Risk 1: Padded bumpers may increase the risk of SIDS or suffocation if your baby rolls over or turns their face to the side so that they’re breathing into the bumper.
Evidence: There’s strong evidence of SIDS or suffocation deaths linked to sleep positioners or cot bumpers, where the baby’s head has been found close to a padded side. We could find no published studies or evidence yet specifically for pods and nests.
What if the padded bumpers are breathable? Some sleep pods and nests, such as Sleepyhead, are made of breathable and permeable materials. However, we’ve not found SIDS research that’s been carried out on these materials. The official safe sleep advice from the American Academy of Pediatrics (AAP) states that breathable sleep surfaces have yet to show scientifically that they offer a decreased risk of SIDS.
Risk 2: The Lullaby Trust told us it’s concerned that padded bumpers may increase the risk of overheating (which may increase the risk of SIDS), because they’re so close to your baby’s head, where most heat is lost.
Evidence: We couldn’t find any scientific evidence of an overheating risk from side bumpers. There is evidence that links over-heating to an increased risk of SIDS. However, these have been linked to the use of heavy bedding, coverings that go over a baby’s head or a hot room, rather than the close proximity of padded bumpers.
The bottom line: To reduce the risk of SIDS or suffocation, do not use any blankets or loose coverings when placing your baby to sleep. Baby nests/pods have nowhere to tuck in blankets, so you must not use any coverings. Ensure your baby’s room temperature is the right temperature (16-20°C) and if you’re using a sleeping bag, this is the correct tog/thickness. Check on your baby occasionally to ensure they are not overheating or have their head positioned closely facing one of the sides.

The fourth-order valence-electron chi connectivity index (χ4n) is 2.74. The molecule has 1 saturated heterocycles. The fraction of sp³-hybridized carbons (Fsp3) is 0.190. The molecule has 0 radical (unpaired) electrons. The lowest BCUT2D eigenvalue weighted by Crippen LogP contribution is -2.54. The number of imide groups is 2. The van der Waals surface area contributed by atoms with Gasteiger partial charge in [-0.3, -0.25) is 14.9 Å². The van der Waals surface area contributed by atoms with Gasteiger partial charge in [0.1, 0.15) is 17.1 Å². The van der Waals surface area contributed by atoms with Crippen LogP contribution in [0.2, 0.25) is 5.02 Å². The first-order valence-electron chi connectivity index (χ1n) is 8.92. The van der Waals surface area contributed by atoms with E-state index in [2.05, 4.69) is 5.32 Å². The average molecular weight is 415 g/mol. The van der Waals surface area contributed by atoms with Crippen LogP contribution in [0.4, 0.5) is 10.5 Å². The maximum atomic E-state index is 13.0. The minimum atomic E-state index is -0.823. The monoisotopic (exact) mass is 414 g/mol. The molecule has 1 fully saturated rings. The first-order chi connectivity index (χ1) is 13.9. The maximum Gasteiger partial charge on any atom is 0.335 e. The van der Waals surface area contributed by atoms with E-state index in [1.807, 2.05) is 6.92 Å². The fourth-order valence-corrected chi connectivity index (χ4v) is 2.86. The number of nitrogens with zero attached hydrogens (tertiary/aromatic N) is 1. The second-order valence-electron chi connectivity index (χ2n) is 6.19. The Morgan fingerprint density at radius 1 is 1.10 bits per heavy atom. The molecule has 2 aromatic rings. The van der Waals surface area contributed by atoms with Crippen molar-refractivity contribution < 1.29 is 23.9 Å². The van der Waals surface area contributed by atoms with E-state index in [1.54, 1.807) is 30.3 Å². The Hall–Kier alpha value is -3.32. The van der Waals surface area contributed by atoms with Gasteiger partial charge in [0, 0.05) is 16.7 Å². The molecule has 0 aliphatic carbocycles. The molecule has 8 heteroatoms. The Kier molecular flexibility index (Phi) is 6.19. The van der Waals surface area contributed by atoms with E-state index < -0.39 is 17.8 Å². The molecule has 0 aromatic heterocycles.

How do pods and nests not comply? Most don’t come with waterproof mattresses and may not have a separate mattress that can be fitted with a tight, waterproof covering.
Risk: Mattresses can harbour bacteria that have been linked to illnesses that may increase the risk of SIDS. The Lullaby Trust states in its Safer Sleep Product Guide that waterproof mattresses help to stop bacteria building up inside the mattress. It also states in its research document, “A mattress with a waterproof cover will help parents to keep it clean and dry.”
Evidence: There’s clear evidence that certain bacterial-based illness, particularly upper-respiratory conditions, may increase the risk of SIDS.
However, the theory that the risk of SIDS is increased by bacteria harbouring in mattresses has yet to be definitely proved.
Studies have shown that second-hand mattresses are linked to a higher risk of SIDS, however despite several research projects, scientists have not been able to explain the reason for this increased risk, and whether this is directly linked to bacteria.
One Scottish study from 1995 showed that when old mattresses were covered in PVC, the SIDS risk was no longer increased. Further studies have looked at how PVC coverings may affect the growth or dispersal of bacteria, with mixed results.
In the US and Australia, the official safe sleeping advice is a firm, flat mattress covered by a fitted sheet, without mention of it being waterproof.
What if the mattress is anti-bacterial? We are asking The Lullaby Trust if having an anti-bacterial mattress would replace the need for waterproofing, and will post their reply.
Should you buy a waterproof covering? There’s some concern that a waterproof covering can prevent a mattress being breathable or may raise the temperature making your baby sweat more. The Trust states that if you make sure your baby doesn’t get too hot, then “breathability and temperature regulation of a sleep surface does not need to be a consideration”.
This emphasises the importance of being vigilant about avoiding your baby getting too hot or too cold when they sleep.
If you do buy a waterproof covering for your mattress, the key thing is to avoid loose bedding, so only use a waterproof cover that fits tightly and ensure there are no gaps between the mattress and the sides where your baby could become wedged.
The bottom line: Never use a secondhand baby pod or nest due to the risk of SIDS. More evidence is needed with regard to the link between SIDS and waterproof mattresses, but keep your mattress clean and bedding regularly washed.
Is the warning just about pods and nests?
No, although the statement focuses on pods and nests, it also warns that all of the following sleep products don’t conform to their safer sleep guidelines:
- Cushioned sleeping pods and nests
- Baby hammocks
- Cot bumpers, pillows and duvets
- Sleep positioners (anything that wedges or straps a baby in place)